n omen to cling faithfully to the friend
ships and loves already tried and proved.
a" s
Prize Suggestions
A prfoo of $1 will bo awarded
daily for the bost practical sug
gestion. No suggestions will bo
Itooscvclt Hospital Graduation
The Training School of the Itooscvclt
Hospital graduated four nurses last night
Tho Rev. II. H. Holtzlngcr wna the chief
ipeaker, while the diplomas were award
ed by Ur. T. N. Schwcnk. The graduates
are Miss Adgo T. Carlson, Jilts Ellon
Norton, Miss Lillian K. Lenders and Miss
Rcslna M. Uensmore.
A prise of ft has been awarded to Mrs.
Oraee, OS West Rlmrpnsck street, German
town, for the following suggestion!
To overcome the necessity of unscrew
ing the floor mop from Its handle every
time It has been used, punch a hole
through the lid of the box It came In
large enough for the handle to pass
through. Putting It away In this manner
prevents tho oil from spreading. A lord
can may be uitd if the lid of the box
has been lost.
Lansdowno High School Opened
More than SOOO persons Inspected Lans
flonno's now High School, which was
formally opened last night Addresses
were made by members of the School
Board, and at the close of the opening ex
ercises the Alumni Association's annual
banquet was held.
Consomme 23 23
Tomato 23
Flint de sole SO SO 07
Mutton chopi .17 .. 33
Calf'l tlvnr
and bacon ST ,,
Pork chops 97 ,,
Tenderloin steak
(one peron) PO ,,
Itomt beer .17 ,.
Tomatoes 2.1 ,,
Mushrooms 23 ..
8 A I. ADS.
Lobster salad (S3 73
Puddlnic 23 12
Ic cream 21 IS
Peach Mclbn 87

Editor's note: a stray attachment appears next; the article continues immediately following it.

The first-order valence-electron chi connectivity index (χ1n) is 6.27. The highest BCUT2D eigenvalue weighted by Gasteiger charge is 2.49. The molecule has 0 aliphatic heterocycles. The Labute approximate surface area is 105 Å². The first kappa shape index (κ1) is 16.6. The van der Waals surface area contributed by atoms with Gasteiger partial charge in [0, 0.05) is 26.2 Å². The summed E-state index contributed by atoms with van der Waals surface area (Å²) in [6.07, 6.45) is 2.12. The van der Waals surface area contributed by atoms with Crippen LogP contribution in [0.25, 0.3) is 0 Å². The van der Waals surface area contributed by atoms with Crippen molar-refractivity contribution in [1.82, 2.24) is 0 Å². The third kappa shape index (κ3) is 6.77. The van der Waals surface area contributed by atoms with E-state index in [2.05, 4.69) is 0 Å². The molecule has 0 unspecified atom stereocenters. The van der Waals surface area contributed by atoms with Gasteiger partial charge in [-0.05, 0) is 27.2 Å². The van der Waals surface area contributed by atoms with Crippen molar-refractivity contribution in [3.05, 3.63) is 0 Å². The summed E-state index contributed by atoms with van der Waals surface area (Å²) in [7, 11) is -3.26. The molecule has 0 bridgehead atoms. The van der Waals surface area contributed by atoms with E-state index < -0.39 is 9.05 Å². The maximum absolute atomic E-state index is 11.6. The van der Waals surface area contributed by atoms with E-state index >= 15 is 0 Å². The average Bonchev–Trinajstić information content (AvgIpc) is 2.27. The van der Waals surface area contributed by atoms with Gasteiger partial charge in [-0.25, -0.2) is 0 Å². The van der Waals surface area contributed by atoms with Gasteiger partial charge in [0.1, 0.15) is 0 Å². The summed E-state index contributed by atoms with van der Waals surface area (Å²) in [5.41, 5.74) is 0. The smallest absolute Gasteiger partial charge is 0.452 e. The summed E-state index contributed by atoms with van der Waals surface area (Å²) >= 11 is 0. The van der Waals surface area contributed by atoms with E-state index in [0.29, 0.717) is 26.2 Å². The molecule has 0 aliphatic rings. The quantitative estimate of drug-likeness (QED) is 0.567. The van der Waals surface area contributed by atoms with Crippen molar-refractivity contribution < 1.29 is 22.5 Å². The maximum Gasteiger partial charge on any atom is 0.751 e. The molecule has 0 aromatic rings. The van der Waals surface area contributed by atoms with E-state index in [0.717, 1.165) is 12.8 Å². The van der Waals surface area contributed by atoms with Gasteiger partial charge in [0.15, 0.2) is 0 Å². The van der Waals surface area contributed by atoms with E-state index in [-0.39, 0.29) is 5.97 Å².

Tea (per cup) J2
Biggest House Owner Rents Home
NEW YORK. Juno 23. Although ho is
tho largest Individual owner of real
estnto In this city, Vincent Astor soems
to be having a hard time to find a homo
that satisfies him and that ho may keep.
Yesterday he leased tho house at 122 East
78th street for the coming season. Mr.
Astor owns wholo blocks of dwellings
but among his possessions there Is not
one suitable for his own use.
3a ro
40 90
,. SO 83
87 W 50
43 43 45
.10 13
23 00 SO
70 BO
12 23 13
.17 40 23
12 23 20
76 00 30
0 23 20
8 23 20
20 13
Abovo is Mrs. Annlo Clinton,
godmother to Archbishop Kon
nedy. Bolow Is Mrs. Thomas
Carroll, who was bridesmaid to
Archbishop Kennedy's mothor.
TWO women living In Conshohockcn,
long- past tho throe score and ten toll
of years, foci a porsonal Interest in tho
elevation of tho night Rev. Thomas F.
Kennedy, rector of the American College
In Romo to tho archbishopric. Thoy aro
his aunt, Mrs. Annlo Clinton, of 224 East
6th nvenuo, nnd Mrs. Thomas Carroll,
of Stli avenua and Maple street
Mrs. Clinton takes great pride In being
ho godmother of the prelate and feels
hat her promise to see that tho Infant
if 67 years ago wnlkcd In tho ways of
ho Lord has been 'amply fulfilled. Mrs.
Cnrroll's Joy Is In the recollection that
sho wns the bridesmaid for the parents
of the Archbishop when they were mar
ried nnd that she cnrrled his Ornce to
church when he was to be baptized.
Roth these women were overjoyed when
they henrd thnt the Holy Father hnd con
ferred additional honor upon "Father
Tom," ns they affectionately know the
distinguished prelate who has been In
chnrgo of tho Papal College since 1901,